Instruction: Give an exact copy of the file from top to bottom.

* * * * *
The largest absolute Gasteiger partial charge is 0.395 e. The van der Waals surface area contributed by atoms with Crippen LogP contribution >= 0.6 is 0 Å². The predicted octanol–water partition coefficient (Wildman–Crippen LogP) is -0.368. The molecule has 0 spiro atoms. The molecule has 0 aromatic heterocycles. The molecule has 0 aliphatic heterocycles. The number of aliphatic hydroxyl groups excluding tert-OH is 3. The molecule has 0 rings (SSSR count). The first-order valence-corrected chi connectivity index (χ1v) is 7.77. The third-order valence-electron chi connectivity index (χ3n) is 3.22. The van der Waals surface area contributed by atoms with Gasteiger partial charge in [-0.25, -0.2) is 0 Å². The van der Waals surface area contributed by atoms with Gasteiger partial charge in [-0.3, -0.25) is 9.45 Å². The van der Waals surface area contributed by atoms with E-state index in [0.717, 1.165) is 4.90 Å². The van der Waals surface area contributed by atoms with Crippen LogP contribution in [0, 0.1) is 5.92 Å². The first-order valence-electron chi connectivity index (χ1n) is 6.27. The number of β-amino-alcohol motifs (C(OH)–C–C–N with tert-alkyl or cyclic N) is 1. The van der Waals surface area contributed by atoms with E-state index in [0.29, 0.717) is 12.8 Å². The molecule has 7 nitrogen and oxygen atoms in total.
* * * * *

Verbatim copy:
The largest absolute Gasteiger partial charge is 0.395 e. The van der Waals surface area contributed by atoms with Crippen LogP contribution >= 0.6 is 0 Å². The predicted octanol–water partition coefficient (Wildman–Crippen LogP) is -0.368. The molecule has 0 spiro atoms. The molecule has 0 aromatic heterocycles. The molecule has 0 aliphatic heterocycles. The number of aliphatic hydroxyl groups excluding tert-OH is 3. The molecule has 0 rings (SSSR count). The first-order valence-corrected chi connectivity index (χ1v) is 7.77. The third-order valence-electron chi connectivity index (χ3n) is 3.22. The van der Waals surface area contributed by atoms with Gasteiger partial charge in [-0.25, -0.2) is 0 Å². The van der Waals surface area contributed by atoms with Gasteiger partial charge in [-0.3, -0.25) is 9.45 Å². The van der Waals surface area contributed by atoms with E-state index in [0.717, 1.165) is 4.90 Å². The van der Waals surface area contributed by atoms with Crippen LogP contribution in [0, 0.1) is 5.92 Å². The first-order valence-electron chi connectivity index (χ1n) is 6.27. The number of β-amino-alcohol motifs (C(OH)–C–C–N with tert-alkyl or cyclic N) is 1. The van der Waals surface area contributed by atoms with E-state index in [0.29, 0.717) is 12.8 Å². The molecule has 7 nitrogen and oxygen atoms in total.